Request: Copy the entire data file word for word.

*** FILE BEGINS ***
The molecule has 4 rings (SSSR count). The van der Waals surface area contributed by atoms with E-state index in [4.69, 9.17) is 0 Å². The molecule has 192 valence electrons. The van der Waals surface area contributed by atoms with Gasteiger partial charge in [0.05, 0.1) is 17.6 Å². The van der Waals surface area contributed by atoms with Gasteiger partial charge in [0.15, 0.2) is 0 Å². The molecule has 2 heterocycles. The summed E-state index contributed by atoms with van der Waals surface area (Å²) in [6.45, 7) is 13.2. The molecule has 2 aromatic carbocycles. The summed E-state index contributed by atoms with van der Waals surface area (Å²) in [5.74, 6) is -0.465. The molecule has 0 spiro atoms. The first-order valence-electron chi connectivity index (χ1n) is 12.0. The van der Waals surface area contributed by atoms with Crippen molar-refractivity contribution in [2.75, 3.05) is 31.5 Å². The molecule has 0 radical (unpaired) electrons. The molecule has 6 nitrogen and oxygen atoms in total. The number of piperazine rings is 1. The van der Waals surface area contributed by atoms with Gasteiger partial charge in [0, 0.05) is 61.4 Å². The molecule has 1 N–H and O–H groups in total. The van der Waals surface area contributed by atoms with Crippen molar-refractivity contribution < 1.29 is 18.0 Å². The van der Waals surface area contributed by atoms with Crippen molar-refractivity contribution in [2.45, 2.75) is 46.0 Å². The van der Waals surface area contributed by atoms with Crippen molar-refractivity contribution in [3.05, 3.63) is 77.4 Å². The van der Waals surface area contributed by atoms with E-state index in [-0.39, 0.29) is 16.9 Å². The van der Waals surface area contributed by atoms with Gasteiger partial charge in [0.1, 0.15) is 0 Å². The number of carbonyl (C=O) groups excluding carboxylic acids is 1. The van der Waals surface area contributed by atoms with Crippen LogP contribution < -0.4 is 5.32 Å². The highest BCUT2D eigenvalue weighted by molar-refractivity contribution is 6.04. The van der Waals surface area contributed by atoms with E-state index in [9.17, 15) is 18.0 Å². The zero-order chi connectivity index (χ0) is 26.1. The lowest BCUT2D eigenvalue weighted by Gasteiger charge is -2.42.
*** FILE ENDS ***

The molecule has 4 rings (SSSR count). The van der Waals surface area contributed by atoms with E-state index in [4.69, 9.17) is 0 Å². The molecule has 192 valence electrons. The van der Waals surface area contributed by atoms with Gasteiger partial charge in [0.05, 0.1) is 17.6 Å². The van der Waals surface area contributed by atoms with Gasteiger partial charge in [0.15, 0.2) is 0 Å². The molecule has 2 heterocycles. The summed E-state index contributed by atoms with van der Waals surface area (Å²) in [6.45, 7) is 13.2. The molecule has 2 aromatic carbocycles. The summed E-state index contributed by atoms with van der Waals surface area (Å²) in [5.74, 6) is -0.465. The molecule has 0 spiro atoms. The first-order valence-electron chi connectivity index (χ1n) is 12.0. The van der Waals surface area contributed by atoms with Crippen molar-refractivity contribution in [2.75, 3.05) is 31.5 Å². The molecule has 0 radical (unpaired) electrons. The molecule has 6 nitrogen and oxygen atoms in total. The number of piperazine rings is 1. The van der Waals surface area contributed by atoms with Gasteiger partial charge in [0, 0.05) is 61.4 Å². The molecule has 1 N–H and O–H groups in total. The van der Waals surface area contributed by atoms with Crippen molar-refractivity contribution < 1.29 is 18.0 Å². The van der Waals surface area contributed by atoms with Crippen molar-refractivity contribution in [2.45, 2.75) is 46.0 Å². The van der Waals surface area contributed by atoms with Crippen molar-refractivity contribution in [3.05, 3.63) is 77.4 Å². The van der Waals surface area contributed by atoms with E-state index in [-0.39, 0.29) is 16.9 Å². The van der Waals surface area contributed by atoms with Gasteiger partial charge in [0.1, 0.15) is 0 Å². The number of carbonyl (C=O) groups excluding carboxylic acids is 1. The van der Waals surface area contributed by atoms with Crippen LogP contribution < -0.4 is 5.32 Å². The highest BCUT2D eigenvalue weighted by molar-refractivity contribution is 6.04. The van der Waals surface area contributed by atoms with E-state index in [9.17, 15) is 18.0 Å². The zero-order chi connectivity index (χ0) is 26.1. The lowest BCUT2D eigenvalue weighted by Gasteiger charge is -2.42.